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Antennas play a crucial role in modern communication and radar systems, enabling the transmission and reception of electromagnetic signals across various platforms. Designing efficient antennas demands a deep understanding of electromagnetic principles to ensure optimal performance. This post provides an overview of the antenna simulation workflow in Ansys HFSS, a powerful design tool renowned for its capability to accurately simulate electromagnetic fields.

With HFSS, designing antennas becomes not just efficient, but also intuitive. The user-friendly interface coupled with advanced features like parametric analysis and optimization algorithms make it easy to explore a wide range of antenna configurations and rapidly iterate designs to achieve a solution that meets the requirements.

Model Geometry

To begin, users can utilize the intuitive interface to draw the antenna geometry, which can range from simple structures like wire antennas to complex array configurations. One of the key advantages of HFSS is its support for parameterized geometry, allowing users to define geometric dimensions using variables instead of fixed values. This enables easy exploration of design variations and facilitates parametric studies to optimize antenna performance.

The image below shows a fully parameterized probe-fed circular patch antenna model. The Properties view below the Project Manager shows that the substrate dimensions have been parameterized. The Draw pane of the ribbon shows many of the 1D, 2D, and 3D drawing operations and Boolean operations that can be used to create the model geometry.

Once the geometry of the antenna element and feed structure is defined, creating an airbox around the antenna is an important step. The airbox size serves to establish the boundaries of the simulation domain and ensure accurate representation of the antenna's electromagnetic environment. In the model shown above, the airbox is created as a region shown in wireframe view.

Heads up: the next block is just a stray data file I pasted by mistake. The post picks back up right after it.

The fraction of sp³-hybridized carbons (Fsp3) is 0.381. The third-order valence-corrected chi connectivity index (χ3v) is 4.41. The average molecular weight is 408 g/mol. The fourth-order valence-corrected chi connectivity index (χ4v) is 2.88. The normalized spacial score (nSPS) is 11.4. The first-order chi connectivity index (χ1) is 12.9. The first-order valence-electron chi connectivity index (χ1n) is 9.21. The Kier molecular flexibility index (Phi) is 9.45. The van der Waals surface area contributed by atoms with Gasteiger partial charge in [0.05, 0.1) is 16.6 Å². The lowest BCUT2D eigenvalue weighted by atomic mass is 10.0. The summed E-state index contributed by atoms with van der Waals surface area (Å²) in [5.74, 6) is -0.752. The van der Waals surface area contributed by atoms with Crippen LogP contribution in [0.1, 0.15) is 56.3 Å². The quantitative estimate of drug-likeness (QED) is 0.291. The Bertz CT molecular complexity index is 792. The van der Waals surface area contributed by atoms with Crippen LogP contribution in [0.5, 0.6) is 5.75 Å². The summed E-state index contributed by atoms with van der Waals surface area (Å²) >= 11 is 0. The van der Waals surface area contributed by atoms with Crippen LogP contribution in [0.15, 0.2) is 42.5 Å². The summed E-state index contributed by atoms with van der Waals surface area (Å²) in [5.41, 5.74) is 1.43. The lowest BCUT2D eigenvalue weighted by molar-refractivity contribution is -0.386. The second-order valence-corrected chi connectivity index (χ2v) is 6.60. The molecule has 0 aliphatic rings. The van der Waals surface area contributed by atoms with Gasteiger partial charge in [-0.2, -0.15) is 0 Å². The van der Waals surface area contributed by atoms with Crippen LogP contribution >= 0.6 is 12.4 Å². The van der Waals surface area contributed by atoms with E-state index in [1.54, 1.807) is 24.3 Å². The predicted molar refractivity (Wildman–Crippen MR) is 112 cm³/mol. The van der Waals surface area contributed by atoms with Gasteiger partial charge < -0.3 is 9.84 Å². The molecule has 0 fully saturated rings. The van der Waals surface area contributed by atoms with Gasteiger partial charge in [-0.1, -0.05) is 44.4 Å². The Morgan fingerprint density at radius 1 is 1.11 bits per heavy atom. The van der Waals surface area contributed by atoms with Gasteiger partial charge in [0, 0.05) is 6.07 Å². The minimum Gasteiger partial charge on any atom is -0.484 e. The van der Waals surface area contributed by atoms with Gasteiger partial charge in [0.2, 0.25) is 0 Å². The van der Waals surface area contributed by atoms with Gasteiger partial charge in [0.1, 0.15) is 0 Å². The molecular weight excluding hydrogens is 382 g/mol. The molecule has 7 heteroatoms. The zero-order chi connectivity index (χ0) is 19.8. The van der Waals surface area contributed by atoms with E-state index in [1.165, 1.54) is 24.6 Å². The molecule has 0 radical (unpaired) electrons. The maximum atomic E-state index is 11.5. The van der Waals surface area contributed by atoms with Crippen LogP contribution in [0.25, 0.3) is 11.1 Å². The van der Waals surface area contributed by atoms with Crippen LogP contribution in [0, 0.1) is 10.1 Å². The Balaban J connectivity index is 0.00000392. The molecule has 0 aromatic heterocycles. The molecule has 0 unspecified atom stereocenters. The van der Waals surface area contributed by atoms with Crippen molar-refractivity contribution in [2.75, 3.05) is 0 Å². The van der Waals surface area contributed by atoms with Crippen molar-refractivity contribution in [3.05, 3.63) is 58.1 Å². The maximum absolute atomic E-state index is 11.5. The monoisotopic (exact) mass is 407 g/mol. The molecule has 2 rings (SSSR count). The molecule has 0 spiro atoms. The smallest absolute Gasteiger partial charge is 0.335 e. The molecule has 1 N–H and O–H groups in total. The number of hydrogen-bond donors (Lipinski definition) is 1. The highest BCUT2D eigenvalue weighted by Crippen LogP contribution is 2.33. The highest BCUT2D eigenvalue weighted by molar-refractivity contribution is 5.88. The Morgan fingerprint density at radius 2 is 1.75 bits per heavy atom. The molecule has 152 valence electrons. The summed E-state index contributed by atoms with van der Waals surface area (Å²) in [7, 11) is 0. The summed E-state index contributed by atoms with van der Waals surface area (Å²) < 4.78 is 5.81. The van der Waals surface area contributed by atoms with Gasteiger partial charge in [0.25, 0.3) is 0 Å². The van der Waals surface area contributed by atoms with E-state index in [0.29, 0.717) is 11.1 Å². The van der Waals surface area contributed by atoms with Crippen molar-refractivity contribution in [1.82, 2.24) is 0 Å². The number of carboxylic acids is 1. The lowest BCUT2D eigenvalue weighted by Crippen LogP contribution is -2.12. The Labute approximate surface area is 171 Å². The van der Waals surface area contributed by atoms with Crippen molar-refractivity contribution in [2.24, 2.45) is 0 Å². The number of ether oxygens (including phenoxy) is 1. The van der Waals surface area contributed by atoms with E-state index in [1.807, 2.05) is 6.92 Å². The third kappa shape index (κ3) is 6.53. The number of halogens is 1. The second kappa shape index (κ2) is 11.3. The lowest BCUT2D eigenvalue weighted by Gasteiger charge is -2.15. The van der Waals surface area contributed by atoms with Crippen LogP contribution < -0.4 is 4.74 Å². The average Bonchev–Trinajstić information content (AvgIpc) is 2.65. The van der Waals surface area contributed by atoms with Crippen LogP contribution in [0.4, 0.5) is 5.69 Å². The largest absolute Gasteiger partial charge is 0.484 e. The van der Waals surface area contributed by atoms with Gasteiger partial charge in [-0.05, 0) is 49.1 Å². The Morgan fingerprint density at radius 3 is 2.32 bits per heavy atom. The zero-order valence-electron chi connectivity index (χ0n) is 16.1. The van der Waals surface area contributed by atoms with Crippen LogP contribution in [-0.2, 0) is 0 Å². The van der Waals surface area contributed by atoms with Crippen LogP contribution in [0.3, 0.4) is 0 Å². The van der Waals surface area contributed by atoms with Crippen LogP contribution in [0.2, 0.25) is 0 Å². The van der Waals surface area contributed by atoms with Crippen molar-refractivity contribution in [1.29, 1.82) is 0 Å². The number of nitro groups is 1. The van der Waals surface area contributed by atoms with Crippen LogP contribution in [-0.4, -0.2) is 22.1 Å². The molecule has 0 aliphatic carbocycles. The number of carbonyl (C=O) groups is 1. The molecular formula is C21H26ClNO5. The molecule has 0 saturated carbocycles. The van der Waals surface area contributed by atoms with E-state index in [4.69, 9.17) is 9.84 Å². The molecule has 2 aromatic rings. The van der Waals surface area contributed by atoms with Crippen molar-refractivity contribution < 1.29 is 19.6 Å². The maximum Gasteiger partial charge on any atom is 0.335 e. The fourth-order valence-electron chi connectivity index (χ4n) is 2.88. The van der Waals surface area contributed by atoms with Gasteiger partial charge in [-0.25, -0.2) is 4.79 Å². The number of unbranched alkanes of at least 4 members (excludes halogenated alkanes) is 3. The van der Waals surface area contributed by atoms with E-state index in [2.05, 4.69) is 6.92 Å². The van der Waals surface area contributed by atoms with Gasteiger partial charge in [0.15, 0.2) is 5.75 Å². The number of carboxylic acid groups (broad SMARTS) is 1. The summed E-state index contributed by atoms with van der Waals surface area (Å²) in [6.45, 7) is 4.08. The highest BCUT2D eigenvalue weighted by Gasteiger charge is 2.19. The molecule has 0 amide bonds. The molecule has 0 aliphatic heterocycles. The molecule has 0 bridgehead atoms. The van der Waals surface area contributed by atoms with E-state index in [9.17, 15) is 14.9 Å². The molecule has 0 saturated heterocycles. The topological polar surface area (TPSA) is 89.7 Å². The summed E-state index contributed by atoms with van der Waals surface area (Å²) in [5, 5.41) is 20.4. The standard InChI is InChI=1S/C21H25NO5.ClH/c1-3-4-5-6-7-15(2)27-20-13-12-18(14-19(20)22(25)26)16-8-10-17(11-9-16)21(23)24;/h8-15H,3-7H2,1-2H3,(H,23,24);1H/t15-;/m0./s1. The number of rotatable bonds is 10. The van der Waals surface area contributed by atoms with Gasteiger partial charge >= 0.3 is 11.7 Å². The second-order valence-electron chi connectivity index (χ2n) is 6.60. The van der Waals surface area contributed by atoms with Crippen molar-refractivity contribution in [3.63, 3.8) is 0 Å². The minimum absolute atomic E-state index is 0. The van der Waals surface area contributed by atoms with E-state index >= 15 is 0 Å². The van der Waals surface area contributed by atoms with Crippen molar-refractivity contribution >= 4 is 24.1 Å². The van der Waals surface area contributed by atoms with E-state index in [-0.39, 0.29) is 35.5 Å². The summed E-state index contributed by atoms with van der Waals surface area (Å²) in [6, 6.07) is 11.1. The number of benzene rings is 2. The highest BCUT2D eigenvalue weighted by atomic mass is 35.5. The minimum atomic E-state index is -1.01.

Material Properties and Boundary Conditions

Material properties are assigned to objects within the model, including the antenna elements, PCB substrates, and surrounding structures. The material properties define how electromagnetic waves interact with the objects. The relevant material properties for antenna simulation include the dielectric permittivity, dielectric loss tangent, and electrical conductivity. By accurately specifying material properties, users can simulate antennas in realistic environments and assess their performance under different operating conditions.

HFSS includes a materials library which contains many materials often used in antenna design. Users can add custom materials to the library. The material properties can be frequency-dependent, anisotropic, spatially-dependent, and/or temperature-dependent. The image below shows the materials library definition for the substrate material used in the patch antenna model.

Boundary conditions play an important role in defining the behavior of electromagnetic fields at the boundaries of the simulation domain as well as for 2D objects. For antennas, HFSS provides multiple options to specify boundary conditions that mimic an open space, allowing electromagnetic waves to propagate freely without reflections. These include second-order absorbing boundary conditions (ABC), perfectly matched layers (PML), and finite element boundary integral (FE-BI) terminations. The image below shows an absorbing boundary condition assigned to the outer faces of the airbox region.